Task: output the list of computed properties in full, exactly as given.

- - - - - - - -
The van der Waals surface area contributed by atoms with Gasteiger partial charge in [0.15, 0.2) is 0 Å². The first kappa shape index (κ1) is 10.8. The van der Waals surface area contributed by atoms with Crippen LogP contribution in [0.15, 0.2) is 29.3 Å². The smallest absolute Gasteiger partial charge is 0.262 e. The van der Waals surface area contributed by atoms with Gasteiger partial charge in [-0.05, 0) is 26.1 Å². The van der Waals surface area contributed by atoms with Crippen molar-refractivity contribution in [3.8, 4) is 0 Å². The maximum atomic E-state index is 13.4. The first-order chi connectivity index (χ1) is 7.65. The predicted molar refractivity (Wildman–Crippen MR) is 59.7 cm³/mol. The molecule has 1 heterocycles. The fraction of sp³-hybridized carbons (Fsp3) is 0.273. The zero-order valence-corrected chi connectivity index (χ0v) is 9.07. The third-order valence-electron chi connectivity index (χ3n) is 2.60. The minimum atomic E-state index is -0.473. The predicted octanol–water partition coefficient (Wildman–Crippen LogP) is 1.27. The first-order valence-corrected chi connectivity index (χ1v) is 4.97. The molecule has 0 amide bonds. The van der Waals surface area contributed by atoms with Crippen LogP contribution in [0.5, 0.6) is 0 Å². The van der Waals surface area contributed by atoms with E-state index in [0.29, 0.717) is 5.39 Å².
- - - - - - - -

The van der Waals surface area contributed by atoms with Gasteiger partial charge in [0.15, 0.2) is 0 Å². The first kappa shape index (κ1) is 10.8. The van der Waals surface area contributed by atoms with Crippen LogP contribution in [0.15, 0.2) is 29.3 Å². The smallest absolute Gasteiger partial charge is 0.262 e. The van der Waals surface area contributed by atoms with Gasteiger partial charge in [-0.05, 0) is 26.1 Å². The van der Waals surface area contributed by atoms with Crippen molar-refractivity contribution in [3.8, 4) is 0 Å². The maximum atomic E-state index is 13.4. The first-order chi connectivity index (χ1) is 7.65. The predicted molar refractivity (Wildman–Crippen MR) is 59.7 cm³/mol. The molecule has 1 heterocycles. The fraction of sp³-hybridized carbons (Fsp3) is 0.273. The zero-order valence-corrected chi connectivity index (χ0v) is 9.07. The third-order valence-electron chi connectivity index (χ3n) is 2.60. The minimum atomic E-state index is -0.473. The predicted octanol–water partition coefficient (Wildman–Crippen LogP) is 1.27. The first-order valence-corrected chi connectivity index (χ1v) is 4.97. The molecule has 0 amide bonds. The van der Waals surface area contributed by atoms with Crippen LogP contribution in [0.5, 0.6) is 0 Å². The van der Waals surface area contributed by atoms with E-state index in [0.29, 0.717) is 5.39 Å².